NEED TO KNOW
Capital City: Mexico City
Population: 106 million
Area: 762,000 square miles
Telephone Calling Code(s): 52
Electricity: 127V, 60 Hz
Currency: As of Nov 22, 2011:
1 Mexico Pesos = $0.07 US Calculate Other Amounts
Mexico does not require visas for citizens of the United States. A valid passport and a Mexican Government Tourist Card, available at border crossings and on flights into Mexico, are sufficient for a three-month stay.
GOOD TO KNOW
Books and Movies
To get a sense of what Mexico is like now, check out some of the new generation of gritty and sexy films that have won awards around the world like Amores Perros and Y Tu Mamá También.
Above all else, you must sample at least one dish prepared with an authentic, traditional mole. Rich and dark brown, mole is a concoction containing Mexican chocolate, cinnamon bark, nuts, seeds, several types of chiles, and often raisins.
Water should be treated as contaminated, unless marked otherwise. Fortunately, most of the best hotels and resorts now have sterilized tap water. But check with the front desk about that before testing the theory yourself.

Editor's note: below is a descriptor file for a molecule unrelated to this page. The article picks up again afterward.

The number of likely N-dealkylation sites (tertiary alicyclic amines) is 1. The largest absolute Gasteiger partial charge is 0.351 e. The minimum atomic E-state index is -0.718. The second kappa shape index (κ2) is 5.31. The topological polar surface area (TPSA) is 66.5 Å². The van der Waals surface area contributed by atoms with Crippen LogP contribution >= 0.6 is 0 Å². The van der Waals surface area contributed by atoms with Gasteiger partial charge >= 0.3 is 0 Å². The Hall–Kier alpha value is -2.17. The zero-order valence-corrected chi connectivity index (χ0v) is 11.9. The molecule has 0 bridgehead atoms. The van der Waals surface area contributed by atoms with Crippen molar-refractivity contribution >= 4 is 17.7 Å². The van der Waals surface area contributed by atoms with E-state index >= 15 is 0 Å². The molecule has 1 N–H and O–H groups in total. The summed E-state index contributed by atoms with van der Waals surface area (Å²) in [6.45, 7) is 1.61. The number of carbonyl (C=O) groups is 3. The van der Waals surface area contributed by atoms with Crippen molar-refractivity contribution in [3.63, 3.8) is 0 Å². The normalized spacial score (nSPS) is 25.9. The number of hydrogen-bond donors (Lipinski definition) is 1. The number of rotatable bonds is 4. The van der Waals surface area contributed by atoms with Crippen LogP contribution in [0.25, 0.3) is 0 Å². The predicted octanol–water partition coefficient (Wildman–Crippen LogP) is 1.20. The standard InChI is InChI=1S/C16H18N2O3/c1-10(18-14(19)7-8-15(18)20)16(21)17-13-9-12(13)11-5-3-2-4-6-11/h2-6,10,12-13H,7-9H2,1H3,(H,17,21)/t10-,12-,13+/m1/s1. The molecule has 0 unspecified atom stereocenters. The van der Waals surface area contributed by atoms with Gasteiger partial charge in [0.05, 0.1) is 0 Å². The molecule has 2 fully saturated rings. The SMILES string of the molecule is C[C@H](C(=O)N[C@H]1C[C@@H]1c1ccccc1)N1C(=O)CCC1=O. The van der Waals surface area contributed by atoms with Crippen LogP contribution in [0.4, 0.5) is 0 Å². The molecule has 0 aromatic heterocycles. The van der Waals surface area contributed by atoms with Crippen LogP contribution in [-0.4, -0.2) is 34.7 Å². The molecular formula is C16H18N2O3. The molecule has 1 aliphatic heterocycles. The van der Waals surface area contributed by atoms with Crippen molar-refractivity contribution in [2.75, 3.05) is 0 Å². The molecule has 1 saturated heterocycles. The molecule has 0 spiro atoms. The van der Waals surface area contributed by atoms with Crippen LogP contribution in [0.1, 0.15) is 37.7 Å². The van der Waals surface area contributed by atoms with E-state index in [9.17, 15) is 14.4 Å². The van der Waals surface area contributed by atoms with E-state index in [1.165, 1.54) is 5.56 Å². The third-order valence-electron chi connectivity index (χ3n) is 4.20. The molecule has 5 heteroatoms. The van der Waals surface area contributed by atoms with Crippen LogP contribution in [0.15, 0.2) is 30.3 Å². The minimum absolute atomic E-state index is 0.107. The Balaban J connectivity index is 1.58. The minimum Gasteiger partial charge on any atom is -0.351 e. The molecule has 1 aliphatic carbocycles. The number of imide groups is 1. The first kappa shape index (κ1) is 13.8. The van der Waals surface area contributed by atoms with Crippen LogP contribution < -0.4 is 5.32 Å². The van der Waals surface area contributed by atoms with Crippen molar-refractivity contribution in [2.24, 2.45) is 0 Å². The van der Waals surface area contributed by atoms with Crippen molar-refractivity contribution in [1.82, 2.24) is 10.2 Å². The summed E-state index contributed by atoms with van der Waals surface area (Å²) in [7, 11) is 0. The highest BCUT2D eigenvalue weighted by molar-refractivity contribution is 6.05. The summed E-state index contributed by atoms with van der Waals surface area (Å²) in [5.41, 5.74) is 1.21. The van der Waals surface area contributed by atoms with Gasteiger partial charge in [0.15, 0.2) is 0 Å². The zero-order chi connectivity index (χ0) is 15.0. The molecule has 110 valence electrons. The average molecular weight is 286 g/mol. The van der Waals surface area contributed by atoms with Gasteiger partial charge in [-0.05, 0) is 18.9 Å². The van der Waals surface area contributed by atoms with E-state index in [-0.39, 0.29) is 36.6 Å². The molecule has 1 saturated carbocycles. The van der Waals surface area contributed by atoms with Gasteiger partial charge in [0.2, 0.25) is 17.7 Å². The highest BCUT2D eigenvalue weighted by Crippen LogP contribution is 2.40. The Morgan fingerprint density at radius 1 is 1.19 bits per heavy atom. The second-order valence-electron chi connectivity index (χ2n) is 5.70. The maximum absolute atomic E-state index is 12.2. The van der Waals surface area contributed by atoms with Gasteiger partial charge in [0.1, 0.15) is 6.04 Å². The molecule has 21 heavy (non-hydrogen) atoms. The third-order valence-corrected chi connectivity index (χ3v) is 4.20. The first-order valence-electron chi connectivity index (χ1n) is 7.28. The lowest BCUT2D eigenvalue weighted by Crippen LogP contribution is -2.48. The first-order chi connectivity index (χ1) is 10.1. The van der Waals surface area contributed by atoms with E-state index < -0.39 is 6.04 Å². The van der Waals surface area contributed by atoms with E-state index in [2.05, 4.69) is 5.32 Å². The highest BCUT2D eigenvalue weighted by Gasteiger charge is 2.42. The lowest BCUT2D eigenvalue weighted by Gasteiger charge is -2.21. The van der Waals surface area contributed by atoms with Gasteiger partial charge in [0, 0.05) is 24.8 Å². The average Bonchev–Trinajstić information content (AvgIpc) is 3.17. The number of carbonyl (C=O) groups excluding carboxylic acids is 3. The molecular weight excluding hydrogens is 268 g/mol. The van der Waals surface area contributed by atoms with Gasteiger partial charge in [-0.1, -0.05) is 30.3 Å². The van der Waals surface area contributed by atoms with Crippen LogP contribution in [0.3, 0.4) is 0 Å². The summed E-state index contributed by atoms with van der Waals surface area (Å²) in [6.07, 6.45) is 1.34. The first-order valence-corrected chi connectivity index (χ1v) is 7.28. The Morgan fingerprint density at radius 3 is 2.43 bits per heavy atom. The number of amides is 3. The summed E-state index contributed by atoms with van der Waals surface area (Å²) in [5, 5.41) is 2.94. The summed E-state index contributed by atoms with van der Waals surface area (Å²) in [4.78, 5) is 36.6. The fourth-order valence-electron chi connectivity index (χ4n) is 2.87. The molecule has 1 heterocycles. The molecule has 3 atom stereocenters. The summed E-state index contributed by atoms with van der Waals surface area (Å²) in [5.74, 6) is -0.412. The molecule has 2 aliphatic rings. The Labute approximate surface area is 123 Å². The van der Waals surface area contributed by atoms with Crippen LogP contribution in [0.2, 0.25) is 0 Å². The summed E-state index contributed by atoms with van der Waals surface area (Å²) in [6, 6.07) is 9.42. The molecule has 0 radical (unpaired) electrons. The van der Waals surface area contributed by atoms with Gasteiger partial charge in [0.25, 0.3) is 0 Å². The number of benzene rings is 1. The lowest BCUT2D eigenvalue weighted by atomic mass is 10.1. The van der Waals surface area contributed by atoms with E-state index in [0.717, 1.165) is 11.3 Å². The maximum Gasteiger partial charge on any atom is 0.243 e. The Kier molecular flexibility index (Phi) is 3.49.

Confused by price abbreviations? Note that "Dlls." or "USD" stands for American dollars and "M.N." stands for moneda nacional, or pesos. Many hotels and tourist restaurants show both dollars and pesos on the final bill. You can pay with either.
In general, Mexico is relatively safe, although in urban areas you should use the same precautions you would in any unfamiliar city: Don't wear expensive jewelry or flash a full wallet around, and only take cabs that hotels or tourist-friendly restaurants order for you. In Mexico City, be especially careful that your taxi is a properly licensed one before you get in; in Cancún, avoid using ATM machines late at night or in deserted areas, especially during Spring Break season. Mexican bus and taxi drivers have occasionally been known to cheat passengers by returning inexact (and too little) change; try to carry enough small bills and coins to pay the exact fare.
Mexicans are excessively polite, especially in the face of a dispute.
January: 1, New Year's Day
February: 5, Constitution Day
March: 18, Oil Expropriation Day; 21, Benito Juárez's Birthday
May: 1, Labor Day; 5, Cinco de Mayo
September: 16, Independence Day
October: 12, Day of the Race
November: 2, Day of the Dead; 20, Revolution Day
December: 12, Day of the Virgin of Guadalupe; 25, Christmas Day